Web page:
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Wednesday, March 6, 2013

Engineering Serendipity

Why do some parties, companies and cities work, while others don’t It takes some social engineering to foster serendipity and creativity.

“You want to get all these creative people in a statistically small space,” says Tony Hsieh, who built an effective company culture at Zappos.com, an online vendor of shoes and apparel.

If that is the goal, it is another argument for Yahoo’s decision to ban people from working from home. “We allow some people at Zappos to work from home, but we don’t want them to,” Mr. Hsieh says. “We want them to come in to work.” Part of his job, he says, is creating an environment where they would rather be.

Mr. Hsieh sold Zappos to Amazon.com for $1.2 billion in 2009. He continues to run it. He is also testing the lessons he learned in building Zappos in an effort to revive downtown Las Vegas, which is near Zappos’s headquarters.

Both company building and community construction, he says, are like good prties. “I was always interested in flow, and how to get people not stuck into always talking with the same people,” he says. This might involve changing the entertainment, moving the bar over the course of the evening or designing the room so people move through different-size spaces.

The overall idea is to make people encounter strangers in a way that creates a sense of connection, something he instilled at Zappos. “I wanted managers to spend 10 to 20 percent of their time outside of the office, leading the team,” he says. Dinners, hiking and other encounters with colleagues increased productivity by a range of 20 percent to 100 percent. “There was more trust, better communications, more use of shorthand in e-mails, because people weren’t afraid of miscommunication,” Mr. Hsieh says.

Likewise, offices were kept dense so people would bump into each other more. “When someone moves twice as far away, it’s exponentially less conflict,” he says. “The parking lot was behin! d the building, and we made people walk around from the front.”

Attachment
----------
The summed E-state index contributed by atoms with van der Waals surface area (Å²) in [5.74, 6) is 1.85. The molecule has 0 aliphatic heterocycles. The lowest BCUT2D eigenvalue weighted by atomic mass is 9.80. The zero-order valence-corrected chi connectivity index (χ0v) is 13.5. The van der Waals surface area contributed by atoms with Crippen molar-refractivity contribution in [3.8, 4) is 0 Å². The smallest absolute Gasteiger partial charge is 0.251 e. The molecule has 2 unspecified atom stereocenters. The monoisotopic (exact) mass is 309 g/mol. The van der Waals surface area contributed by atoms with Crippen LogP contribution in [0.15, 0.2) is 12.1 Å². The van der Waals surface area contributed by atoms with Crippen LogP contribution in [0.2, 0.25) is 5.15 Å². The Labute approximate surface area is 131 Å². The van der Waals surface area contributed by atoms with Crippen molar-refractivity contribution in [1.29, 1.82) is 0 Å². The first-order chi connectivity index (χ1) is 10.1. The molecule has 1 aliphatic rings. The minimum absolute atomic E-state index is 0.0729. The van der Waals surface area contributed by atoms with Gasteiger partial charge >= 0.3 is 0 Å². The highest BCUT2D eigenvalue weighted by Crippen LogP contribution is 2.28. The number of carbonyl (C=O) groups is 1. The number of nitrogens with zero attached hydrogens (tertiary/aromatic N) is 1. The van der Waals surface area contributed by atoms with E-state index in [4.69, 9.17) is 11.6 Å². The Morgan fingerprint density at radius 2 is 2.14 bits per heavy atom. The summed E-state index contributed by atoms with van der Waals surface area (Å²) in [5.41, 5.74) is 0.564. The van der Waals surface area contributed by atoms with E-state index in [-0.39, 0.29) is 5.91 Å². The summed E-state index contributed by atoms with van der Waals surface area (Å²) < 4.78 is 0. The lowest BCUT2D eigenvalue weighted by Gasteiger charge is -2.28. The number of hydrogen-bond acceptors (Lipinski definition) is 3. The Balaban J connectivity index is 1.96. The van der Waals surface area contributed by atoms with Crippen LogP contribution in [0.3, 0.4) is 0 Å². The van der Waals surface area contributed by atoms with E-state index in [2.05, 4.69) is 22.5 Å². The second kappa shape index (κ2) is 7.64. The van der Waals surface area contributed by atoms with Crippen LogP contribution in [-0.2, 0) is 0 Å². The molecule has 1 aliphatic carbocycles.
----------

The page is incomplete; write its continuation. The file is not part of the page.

Staying physically close may be part of Marissa Mayer’s plan to end working from home at Yahoo. Google, the company she comes from, is known for tight offices, frequently with three people in what normally would be space for one. This used to be ascribed to cheapness, or morale building, but it may be an effort to bolster productivity.

Mr. Hsieh’s effort to make these principles work for a decaying city is called the Downtown Project. In addition to financing start-up companies in the same buildings, he has opened an office where people will have to walk two blocks to their cars, so they are on the street with other people. The Downtown Project staff is moving into the Las Vegas City Hall, which is dismantling its air-cooled sky bridge so people meet other workes and townspeople in an outdoor plaza.

The apartment building he lives in, near downtown Las Vegas (historically a more tawdry and luckless place than the glitzy strip), has lots of other people from Zappos, start-ups and the Downtown Project. The building also has a number of extra places for potential investors and hires to stay a few days. Hanging around, he says, is its own recruiting tool.

Mr. Hsieh was speaking to entrepreneurs and investors at a Montgomery & Company conference in Santa Monica, Calif., hoping to attract interest in downtown Las Vegas or in similar projects elsewhere.

“The idea is to create collisions, co-learning and community,” he says. “It’s something repeatable that any city can do. You don’t have to have a sports team or a big university like Harvard or Stanford.”